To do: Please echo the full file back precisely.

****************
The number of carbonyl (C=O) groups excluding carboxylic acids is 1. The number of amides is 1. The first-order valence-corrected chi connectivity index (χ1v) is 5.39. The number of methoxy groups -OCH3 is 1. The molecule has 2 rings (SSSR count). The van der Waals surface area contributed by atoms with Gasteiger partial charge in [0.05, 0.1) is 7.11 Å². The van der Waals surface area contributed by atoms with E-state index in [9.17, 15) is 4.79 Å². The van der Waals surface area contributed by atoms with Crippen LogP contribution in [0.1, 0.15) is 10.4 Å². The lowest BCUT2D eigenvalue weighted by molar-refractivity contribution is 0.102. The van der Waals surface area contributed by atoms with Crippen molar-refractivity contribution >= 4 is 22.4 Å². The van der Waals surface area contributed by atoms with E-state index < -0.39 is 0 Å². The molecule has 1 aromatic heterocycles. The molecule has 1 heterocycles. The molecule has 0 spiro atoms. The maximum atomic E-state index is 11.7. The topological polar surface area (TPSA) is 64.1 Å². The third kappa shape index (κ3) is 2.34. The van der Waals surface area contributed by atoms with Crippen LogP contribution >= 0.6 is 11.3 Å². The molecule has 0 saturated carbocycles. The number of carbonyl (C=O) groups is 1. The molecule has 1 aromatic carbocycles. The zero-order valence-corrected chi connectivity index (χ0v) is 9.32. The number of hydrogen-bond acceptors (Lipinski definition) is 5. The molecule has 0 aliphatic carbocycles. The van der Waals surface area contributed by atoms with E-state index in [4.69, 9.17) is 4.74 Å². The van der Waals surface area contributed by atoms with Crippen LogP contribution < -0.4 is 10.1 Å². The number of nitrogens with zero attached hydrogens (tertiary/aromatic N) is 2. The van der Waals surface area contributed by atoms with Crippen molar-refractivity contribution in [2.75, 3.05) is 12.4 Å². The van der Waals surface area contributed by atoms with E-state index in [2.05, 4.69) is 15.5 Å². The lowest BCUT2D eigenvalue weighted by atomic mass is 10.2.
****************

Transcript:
The number of carbonyl (C=O) groups excluding carboxylic acids is 1. The number of amides is 1. The first-order valence-corrected chi connectivity index (χ1v) is 5.39. The number of methoxy groups -OCH3 is 1. The molecule has 2 rings (SSSR count). The van der Waals surface area contributed by atoms with Gasteiger partial charge in [0.05, 0.1) is 7.11 Å². The van der Waals surface area contributed by atoms with E-state index in [9.17, 15) is 4.79 Å². The van der Waals surface area contributed by atoms with Crippen LogP contribution in [0.1, 0.15) is 10.4 Å². The lowest BCUT2D eigenvalue weighted by molar-refractivity contribution is 0.102. The van der Waals surface area contributed by atoms with Crippen molar-refractivity contribution >= 4 is 22.4 Å². The van der Waals surface area contributed by atoms with E-state index < -0.39 is 0 Å². The molecule has 1 aromatic heterocycles. The molecule has 1 heterocycles. The molecule has 0 spiro atoms. The maximum atomic E-state index is 11.7. The topological polar surface area (TPSA) is 64.1 Å². The third kappa shape index (κ3) is 2.34. The van der Waals surface area contributed by atoms with Crippen LogP contribution >= 0.6 is 11.3 Å². The molecule has 0 saturated carbocycles. The number of carbonyl (C=O) groups is 1. The molecule has 1 aromatic carbocycles. The zero-order valence-corrected chi connectivity index (χ0v) is 9.32. The number of hydrogen-bond acceptors (Lipinski definition) is 5. The molecule has 0 aliphatic carbocycles. The van der Waals surface area contributed by atoms with E-state index in [4.69, 9.17) is 4.74 Å². The van der Waals surface area contributed by atoms with Crippen LogP contribution < -0.4 is 10.1 Å². The number of nitrogens with zero attached hydrogens (tertiary/aromatic N) is 2. The van der Waals surface area contributed by atoms with Crippen molar-refractivity contribution in [2.75, 3.05) is 12.4 Å². The van der Waals surface area contributed by atoms with E-state index in [2.05, 4.69) is 15.5 Å². The lowest BCUT2D eigenvalue weighted by atomic mass is 10.2.